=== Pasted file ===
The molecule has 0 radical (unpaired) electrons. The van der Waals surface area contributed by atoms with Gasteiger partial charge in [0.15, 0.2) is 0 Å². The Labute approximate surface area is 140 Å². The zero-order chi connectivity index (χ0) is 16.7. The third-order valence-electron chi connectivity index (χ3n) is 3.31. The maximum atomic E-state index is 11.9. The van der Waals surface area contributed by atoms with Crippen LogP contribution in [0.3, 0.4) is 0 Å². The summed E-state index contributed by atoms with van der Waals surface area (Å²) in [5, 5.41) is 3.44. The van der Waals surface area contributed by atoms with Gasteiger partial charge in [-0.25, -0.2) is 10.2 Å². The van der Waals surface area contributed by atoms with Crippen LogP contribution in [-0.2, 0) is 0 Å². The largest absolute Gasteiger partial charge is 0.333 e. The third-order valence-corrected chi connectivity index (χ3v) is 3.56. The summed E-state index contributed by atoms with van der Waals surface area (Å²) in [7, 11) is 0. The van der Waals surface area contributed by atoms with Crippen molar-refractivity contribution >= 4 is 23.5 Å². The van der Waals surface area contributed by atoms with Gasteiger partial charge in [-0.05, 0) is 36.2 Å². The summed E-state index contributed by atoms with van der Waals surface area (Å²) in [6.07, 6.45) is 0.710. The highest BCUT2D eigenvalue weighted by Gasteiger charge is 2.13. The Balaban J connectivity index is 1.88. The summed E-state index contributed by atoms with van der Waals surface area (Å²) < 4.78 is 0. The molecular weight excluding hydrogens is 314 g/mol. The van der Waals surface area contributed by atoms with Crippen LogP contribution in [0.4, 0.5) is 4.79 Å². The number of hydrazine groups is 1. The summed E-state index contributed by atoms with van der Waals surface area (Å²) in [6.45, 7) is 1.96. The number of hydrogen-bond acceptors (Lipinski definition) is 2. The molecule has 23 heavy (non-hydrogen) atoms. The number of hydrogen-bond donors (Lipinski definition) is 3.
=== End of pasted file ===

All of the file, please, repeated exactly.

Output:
The molecule has 0 radical (unpaired) electrons. The van der Waals surface area contributed by atoms with Gasteiger partial charge in [0.15, 0.2) is 0 Å². The Labute approximate surface area is 140 Å². The zero-order chi connectivity index (χ0) is 16.7. The third-order valence-electron chi connectivity index (χ3n) is 3.31. The maximum atomic E-state index is 11.9. The van der Waals surface area contributed by atoms with Crippen LogP contribution in [0.3, 0.4) is 0 Å². The summed E-state index contributed by atoms with van der Waals surface area (Å²) in [5, 5.41) is 3.44. The van der Waals surface area contributed by atoms with Gasteiger partial charge in [-0.25, -0.2) is 10.2 Å². The van der Waals surface area contributed by atoms with Crippen LogP contribution in [-0.2, 0) is 0 Å². The largest absolute Gasteiger partial charge is 0.333 e. The third-order valence-corrected chi connectivity index (χ3v) is 3.56. The summed E-state index contributed by atoms with van der Waals surface area (Å²) in [7, 11) is 0. The van der Waals surface area contributed by atoms with Crippen molar-refractivity contribution >= 4 is 23.5 Å². The van der Waals surface area contributed by atoms with Gasteiger partial charge in [-0.05, 0) is 36.2 Å². The summed E-state index contributed by atoms with van der Waals surface area (Å²) in [6.07, 6.45) is 0.710. The highest BCUT2D eigenvalue weighted by Gasteiger charge is 2.13. The Balaban J connectivity index is 1.88. The summed E-state index contributed by atoms with van der Waals surface area (Å²) < 4.78 is 0. The molecular weight excluding hydrogens is 314 g/mol. The van der Waals surface area contributed by atoms with Crippen LogP contribution in [0.4, 0.5) is 4.79 Å². The number of hydrazine groups is 1. The summed E-state index contributed by atoms with van der Waals surface area (Å²) in [6.45, 7) is 1.96. The number of hydrogen-bond acceptors (Lipinski definition) is 2. The molecule has 23 heavy (non-hydrogen) atoms. The number of hydrogen-bond donors (Lipinski definition) is 3.